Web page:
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Taxi rules need to be updated to reflect new technologies, says LGA

Partick McDonnell
05 September 2017
The government has set up a working group to look at the issue over the autumn
The government has set up a working group to look at the issue over the autumn


Taxi regulations need to be updated to reflect new technology, help reduce the risk of child sexual exploitation and create a level playing field for drivers, says the Local Government Association (LGA). This is in light of the proliferation of app-based taxi and private hire vehicle (PHV) companies and increased cross-border hiring.

Taxi and private hire legislation, much of which dates back to 1847 and horse-drawn hackney carriages, needs strengthening to improve passenger safety, says the LGA. Taxi and private hire vehicle legislation is primarily concentrated in the Town Police Clauses Act 1847 and the Local Government (Miscellaneous Provisions) Act 1976. 

Councils cannot currently take enforcement action against the rising numbers of taxi drivers licensed by other authorities operating in their area. The LGA said this is causing frustration to councils and local drivers who, depending on what the local rules are, may have had to comply with more rigorous licensing standards.

The government has set up a working group to look at the issue over the autumn. The LGA, which represents more than 370 councils in England and Wales, said it wants the group to look at the issue of national minimum licensing standards for drivers of taxis and PHVs, a national database of all licensed taxi and PHV drivers, and cross-border hiring.

It is urging the government to support new taxi legislation on taxi and private hire vehicles in order to modernise the licensing system for taxis and PHVs, improve passenger safety and create a level playing field for drivers.

The LGA has recently commissioned the development of a national register of taxi and PHV licenses that have been refused or revoked so councils can check new applicants against the database and update with their own information. However, the LGA says the best way to strengthen safeguarding measures is for government to update taxi laws.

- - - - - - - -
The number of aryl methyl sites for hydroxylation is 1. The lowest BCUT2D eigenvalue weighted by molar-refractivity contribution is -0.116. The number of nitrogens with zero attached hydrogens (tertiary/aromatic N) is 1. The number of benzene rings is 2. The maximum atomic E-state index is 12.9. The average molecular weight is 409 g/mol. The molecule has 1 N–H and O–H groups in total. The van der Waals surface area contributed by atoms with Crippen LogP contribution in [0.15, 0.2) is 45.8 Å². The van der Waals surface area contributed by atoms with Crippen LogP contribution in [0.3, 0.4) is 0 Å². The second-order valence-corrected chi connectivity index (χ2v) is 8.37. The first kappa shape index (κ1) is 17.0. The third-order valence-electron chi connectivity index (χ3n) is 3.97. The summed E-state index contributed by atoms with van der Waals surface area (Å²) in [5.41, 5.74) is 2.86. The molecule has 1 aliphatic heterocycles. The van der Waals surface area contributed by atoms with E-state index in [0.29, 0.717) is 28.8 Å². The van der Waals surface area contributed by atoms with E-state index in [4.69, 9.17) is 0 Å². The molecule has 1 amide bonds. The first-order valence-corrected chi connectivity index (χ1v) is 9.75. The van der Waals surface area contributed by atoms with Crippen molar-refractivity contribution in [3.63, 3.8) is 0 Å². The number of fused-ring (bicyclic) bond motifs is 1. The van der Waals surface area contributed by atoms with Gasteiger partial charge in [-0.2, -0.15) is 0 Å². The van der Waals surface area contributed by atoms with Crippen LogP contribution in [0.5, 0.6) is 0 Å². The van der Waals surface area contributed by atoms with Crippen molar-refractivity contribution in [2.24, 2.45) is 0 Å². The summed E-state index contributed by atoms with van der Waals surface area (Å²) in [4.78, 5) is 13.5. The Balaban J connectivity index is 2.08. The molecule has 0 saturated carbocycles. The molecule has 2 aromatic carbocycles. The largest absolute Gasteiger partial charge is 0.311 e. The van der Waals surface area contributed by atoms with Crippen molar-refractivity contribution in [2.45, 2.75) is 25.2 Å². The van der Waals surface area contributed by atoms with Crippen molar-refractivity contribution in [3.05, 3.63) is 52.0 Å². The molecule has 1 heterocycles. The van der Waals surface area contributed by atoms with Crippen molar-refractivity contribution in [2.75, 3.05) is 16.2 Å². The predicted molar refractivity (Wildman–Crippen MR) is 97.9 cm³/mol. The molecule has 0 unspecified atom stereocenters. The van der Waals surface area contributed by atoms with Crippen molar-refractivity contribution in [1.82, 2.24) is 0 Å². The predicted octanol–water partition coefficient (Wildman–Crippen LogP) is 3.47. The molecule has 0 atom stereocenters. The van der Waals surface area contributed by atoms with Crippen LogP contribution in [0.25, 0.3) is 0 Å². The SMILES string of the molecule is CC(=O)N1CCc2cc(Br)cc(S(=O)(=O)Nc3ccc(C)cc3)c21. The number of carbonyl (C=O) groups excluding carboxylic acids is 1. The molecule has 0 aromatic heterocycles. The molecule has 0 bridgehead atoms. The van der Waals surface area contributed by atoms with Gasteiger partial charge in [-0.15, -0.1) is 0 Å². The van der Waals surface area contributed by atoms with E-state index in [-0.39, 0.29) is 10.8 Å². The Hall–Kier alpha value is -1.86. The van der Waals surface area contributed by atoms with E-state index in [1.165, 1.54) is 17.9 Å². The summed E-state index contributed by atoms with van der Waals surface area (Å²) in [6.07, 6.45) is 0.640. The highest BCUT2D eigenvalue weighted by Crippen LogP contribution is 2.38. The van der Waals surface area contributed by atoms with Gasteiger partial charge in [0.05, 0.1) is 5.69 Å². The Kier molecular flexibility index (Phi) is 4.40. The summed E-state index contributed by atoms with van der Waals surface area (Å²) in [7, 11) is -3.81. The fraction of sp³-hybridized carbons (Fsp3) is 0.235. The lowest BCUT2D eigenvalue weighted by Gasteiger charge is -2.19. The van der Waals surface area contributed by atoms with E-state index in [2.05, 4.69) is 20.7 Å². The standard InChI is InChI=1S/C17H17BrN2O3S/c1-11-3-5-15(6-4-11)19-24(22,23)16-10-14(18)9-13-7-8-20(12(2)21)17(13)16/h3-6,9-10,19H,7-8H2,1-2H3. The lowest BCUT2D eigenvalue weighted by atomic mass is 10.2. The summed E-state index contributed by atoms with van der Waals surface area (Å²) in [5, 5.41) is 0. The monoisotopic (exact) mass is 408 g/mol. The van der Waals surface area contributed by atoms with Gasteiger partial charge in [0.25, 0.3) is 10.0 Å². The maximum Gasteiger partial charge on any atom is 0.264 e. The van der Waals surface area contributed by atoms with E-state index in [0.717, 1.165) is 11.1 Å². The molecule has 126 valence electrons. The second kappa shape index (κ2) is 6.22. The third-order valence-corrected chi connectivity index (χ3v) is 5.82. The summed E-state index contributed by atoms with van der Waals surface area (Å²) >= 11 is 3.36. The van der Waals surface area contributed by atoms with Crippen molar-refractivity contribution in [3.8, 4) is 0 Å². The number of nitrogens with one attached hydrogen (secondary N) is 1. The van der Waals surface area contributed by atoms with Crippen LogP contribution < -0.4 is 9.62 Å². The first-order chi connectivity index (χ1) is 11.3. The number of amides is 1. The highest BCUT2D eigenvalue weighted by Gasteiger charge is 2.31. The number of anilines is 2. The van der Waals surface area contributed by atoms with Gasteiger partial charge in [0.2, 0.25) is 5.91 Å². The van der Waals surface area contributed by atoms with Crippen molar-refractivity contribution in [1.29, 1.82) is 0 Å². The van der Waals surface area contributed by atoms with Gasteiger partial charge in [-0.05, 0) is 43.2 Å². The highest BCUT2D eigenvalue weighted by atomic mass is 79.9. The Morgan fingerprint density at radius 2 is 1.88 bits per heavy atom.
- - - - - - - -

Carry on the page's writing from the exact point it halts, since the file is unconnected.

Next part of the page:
Clive Woodbridge, deputy chairman of the LGA’s Safer and Stronger Communities Board, said: “Councils have long argued that there is a need for the existing outdated taxi laws to be updated. The legislation governing aspects of taxis and private hire vehicles pre-dates the motor car and is simply not fit for purpose in an era when mobile phone technology is significantly changing the way people access private hire vehicles.

“In recent years, we’ve seen a number of child sexual exploitation cases that have involved taxi and PHV holders abusing the trust that has been placed in them, so there are strong safeguarding reasons for strengthening current legislation. The onset of mobile phone booking apps for PHVs is causing concern about whether drivers are able to compete on a level playing field and has led to numerous and costly legal challenges that local licensing authorities are being forced to spend public money on.

“Local licensing authorities are trying to work out how new models fit within a legislative framework drafted before mobile phones were even invented, when what is really needed is clarity on a new legislative framework that allows for a 21st century way of doing things fairly for passengers, councils and drivers. The need for reform is now urgent. Councils are doing what they can to strengthen licensing processes, such as commissioning an LGA national register, but we have always said that the best way to strengthen safeguarding is to update legislation, which only government can do.

“It’s encouraging that the government has recognised the need to look at this issue as a matter of urgency, following minister John Hayes’ announcement of a working group to look at this over autumn and report back to him. The LGA looks forward to being part of the working group and is urging government to follow it up by supporting or bringing forward new taxi licensing legislation which benefits passengers, councils and drivers as it is brought before Parliament.”

Transport minister John Hayes, said: “Public safety is our priority. The taxi and private hire sector has changed rapidly in recent years and continues to do so. That’s why my determination is to protect all passengers will be enshrined in our working group, which will look at how the sector can be better regulated. We expect all councils to carry out criminal record checks for every driver and check they have the licenses they need to carry passengers. The government wants to do its bit and I have asked local authorities to be partners in this work as I know they also want to do more to make taxi licensing as good as it can be.”

The LGA is supporting Labour Cambridge MP Daniel Zeichner’s Private Member’s Bill, Licensing of Taxis and Private Hire Vehicles (Safeguarding and Road Safety) Bill 2017-19, which calls for the prevention of cross-border hiring by taxis. It was presented to Parliament on 19 July 2017 and is due to have its Second Reading on 2 February 2018.

The LGA has also updated its handbook for councillors to provide best practice in taxi licensing, and commissioned the development of a national database of taxi and PHV license refusals and revocations in which councils can record details of individuals who have been refused or revoked. Other councils will be able to check new applicants against this register.

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